Daryl Scroggins

Response & Bio

Question 7. My prose poem hero is __________ because __________

My prose poem hero-

I first encountered Russell Edson's prose poems back in the mid seventies, and they instantly produced in me an urge to rush out and show them to anybody who would stop and look. That urge has persisted, and for years I have enjoyed seeing my own excitement appear in the faces of students in the workshops I teach. I play selections from a tape- A Performance at Hog Theater (Watershed Intermedia)- in which Edson reads his work, and watch the eyebrows go up. A generation has passed since the first time I did this, and the poems still do what they did the first time. Sometimes I let students borrow the tape when they ask - but not my first edition of The Intuitive Journey and Other Works.

Prose poems like "The Neighborhood Dog," "The Little Lady," and "A New Life" showed me, early on, that the imaginative territory open to writers of prose poems was much more vast than I had realized. Edson's work reveals a fluid convergence of voice and character, dream logic and dark comedy - an Edward Gorey working at puppet theater, and more. Edson shaped my sense of what excellent work in very short prose forms can be, and I will always be grateful to him for this.

Question 10. Cultural critic Michael Benedikt suggests that "there is probably a shorter distance from the unconscious to the prose poem, than from the unconscious to most poems in verse." In what ways do you think this is true?

Regarding the Michael Benedikt quote-

Set a verse poem in front of a person, and an intricate set of demands is summoned before the first line is read. Readers brace themselves in a particular way, expecting subtlety from the start. But place a block of prose in front of a reader, and the reading of it starts as one might read a newspaper of cereal box copy. When news gives way to dream logic, the reader's mind is not pre-set against it: there is a flow in which the reader readily confuses a comfortable following of text with a safe passage granted through a difficult territory. And when excitement hits, it rings through the reader's suddenly undefended psyche with a sound that is both familiar and strange - news from a new world that oddly contains one's history.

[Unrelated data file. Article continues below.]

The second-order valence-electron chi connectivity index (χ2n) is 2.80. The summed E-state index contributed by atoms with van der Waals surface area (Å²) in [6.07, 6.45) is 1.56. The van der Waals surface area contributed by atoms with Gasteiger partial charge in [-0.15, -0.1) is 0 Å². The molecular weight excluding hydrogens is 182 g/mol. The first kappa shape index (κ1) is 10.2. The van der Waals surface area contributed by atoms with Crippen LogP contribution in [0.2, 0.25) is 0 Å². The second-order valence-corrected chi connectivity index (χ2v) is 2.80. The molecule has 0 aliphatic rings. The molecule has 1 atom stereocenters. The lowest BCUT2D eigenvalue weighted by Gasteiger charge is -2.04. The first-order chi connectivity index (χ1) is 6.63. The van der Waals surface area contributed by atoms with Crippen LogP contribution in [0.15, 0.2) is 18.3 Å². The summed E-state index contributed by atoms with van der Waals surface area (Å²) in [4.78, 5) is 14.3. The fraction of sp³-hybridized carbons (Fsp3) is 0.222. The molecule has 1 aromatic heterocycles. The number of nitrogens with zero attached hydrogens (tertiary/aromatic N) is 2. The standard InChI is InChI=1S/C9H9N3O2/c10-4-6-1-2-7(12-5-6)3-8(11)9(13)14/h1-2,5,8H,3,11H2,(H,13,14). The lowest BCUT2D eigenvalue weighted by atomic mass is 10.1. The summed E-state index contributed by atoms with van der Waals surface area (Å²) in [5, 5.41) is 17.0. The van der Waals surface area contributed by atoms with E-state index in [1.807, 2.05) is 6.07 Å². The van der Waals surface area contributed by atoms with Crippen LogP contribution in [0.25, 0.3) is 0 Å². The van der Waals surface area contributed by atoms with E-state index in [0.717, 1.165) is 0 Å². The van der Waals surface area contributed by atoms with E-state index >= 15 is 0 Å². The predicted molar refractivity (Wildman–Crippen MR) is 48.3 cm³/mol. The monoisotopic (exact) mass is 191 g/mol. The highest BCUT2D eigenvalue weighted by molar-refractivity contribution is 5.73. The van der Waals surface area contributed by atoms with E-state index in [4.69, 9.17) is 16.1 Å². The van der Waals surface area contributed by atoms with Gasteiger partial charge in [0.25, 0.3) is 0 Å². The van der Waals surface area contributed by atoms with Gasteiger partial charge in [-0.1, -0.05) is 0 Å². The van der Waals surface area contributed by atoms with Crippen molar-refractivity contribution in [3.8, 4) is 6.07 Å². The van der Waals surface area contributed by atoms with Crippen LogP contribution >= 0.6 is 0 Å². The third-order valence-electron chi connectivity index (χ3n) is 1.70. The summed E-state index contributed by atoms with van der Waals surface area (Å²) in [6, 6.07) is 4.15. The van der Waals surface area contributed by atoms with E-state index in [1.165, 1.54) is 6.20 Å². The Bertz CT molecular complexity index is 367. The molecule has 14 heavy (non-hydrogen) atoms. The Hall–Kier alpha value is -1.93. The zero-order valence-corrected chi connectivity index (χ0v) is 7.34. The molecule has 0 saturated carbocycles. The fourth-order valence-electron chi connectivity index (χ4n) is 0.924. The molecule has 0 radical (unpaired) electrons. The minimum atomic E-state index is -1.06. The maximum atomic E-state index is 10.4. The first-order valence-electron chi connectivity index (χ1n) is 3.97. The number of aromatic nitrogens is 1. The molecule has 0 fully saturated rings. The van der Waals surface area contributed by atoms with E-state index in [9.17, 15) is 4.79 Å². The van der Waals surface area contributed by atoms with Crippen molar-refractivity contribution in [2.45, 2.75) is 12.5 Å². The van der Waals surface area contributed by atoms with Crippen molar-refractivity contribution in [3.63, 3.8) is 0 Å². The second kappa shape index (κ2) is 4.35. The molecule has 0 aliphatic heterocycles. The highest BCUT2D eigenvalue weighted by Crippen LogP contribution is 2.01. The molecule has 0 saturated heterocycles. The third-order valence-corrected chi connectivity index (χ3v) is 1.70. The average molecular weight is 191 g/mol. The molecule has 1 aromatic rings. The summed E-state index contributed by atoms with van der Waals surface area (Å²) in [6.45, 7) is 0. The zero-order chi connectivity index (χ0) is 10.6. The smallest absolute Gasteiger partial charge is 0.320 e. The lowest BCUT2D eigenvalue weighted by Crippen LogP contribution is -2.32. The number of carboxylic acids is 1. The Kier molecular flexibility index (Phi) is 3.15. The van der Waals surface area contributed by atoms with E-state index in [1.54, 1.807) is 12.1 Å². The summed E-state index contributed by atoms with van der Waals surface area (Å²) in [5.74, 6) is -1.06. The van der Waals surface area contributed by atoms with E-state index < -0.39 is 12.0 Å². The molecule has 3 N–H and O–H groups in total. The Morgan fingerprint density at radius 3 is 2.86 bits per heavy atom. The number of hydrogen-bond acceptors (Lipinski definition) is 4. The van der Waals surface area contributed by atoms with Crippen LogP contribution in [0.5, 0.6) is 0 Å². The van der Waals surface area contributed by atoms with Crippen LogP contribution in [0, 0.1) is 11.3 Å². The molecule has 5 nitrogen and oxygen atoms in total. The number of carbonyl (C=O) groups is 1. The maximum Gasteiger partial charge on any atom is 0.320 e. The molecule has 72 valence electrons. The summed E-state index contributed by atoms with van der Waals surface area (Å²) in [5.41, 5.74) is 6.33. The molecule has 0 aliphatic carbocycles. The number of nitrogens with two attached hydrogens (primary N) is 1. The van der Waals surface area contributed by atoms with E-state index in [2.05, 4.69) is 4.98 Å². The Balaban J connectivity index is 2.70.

Question 16. In Adagia, Wallace Stevens writes, "Poetry is a pheasant disappearing in the brush." What is a pp/ff?

Regarding the Wallace Stevens quote-

If poetry, as Wallace Stevens wrote, "is a pheasant disappearing in the brush," a prose poem is the brush acting like a pheasant is hidden in it.


Daryl Scroggins' poems and short stories have appeared in magazines and anthologies around the country, including Asylum, Best Texas Writing, Carolina Quarterly, Chiron Review, The Comstock Review, Farmer's Market, 5-Trope, The Madison Review, Mudfish, New Growth: Contemporary Short Stories By Texas Writers, New Growth2, Northern Music: Poems about and Inspired by Glenn Gould, Northwest Review, Pearl, Poetry Now, The Prose Poem, The Quarterly, Quarter After Eight, !TEX! Magazine, Veer, and Web del Sol. The Game of Kings, a book-length prose poem sequence, was published in 2001 by Rancho Loco Press, and Winter Investments, a full-length collection of short stories, will be published this year by The Trilobite Press. Oracle, a chapbook of sudden fictions, was published by The Trilobite Press in November of 2000. He teaches fiction writing at the University of North Texas. (darylscrog@yahoo.com)

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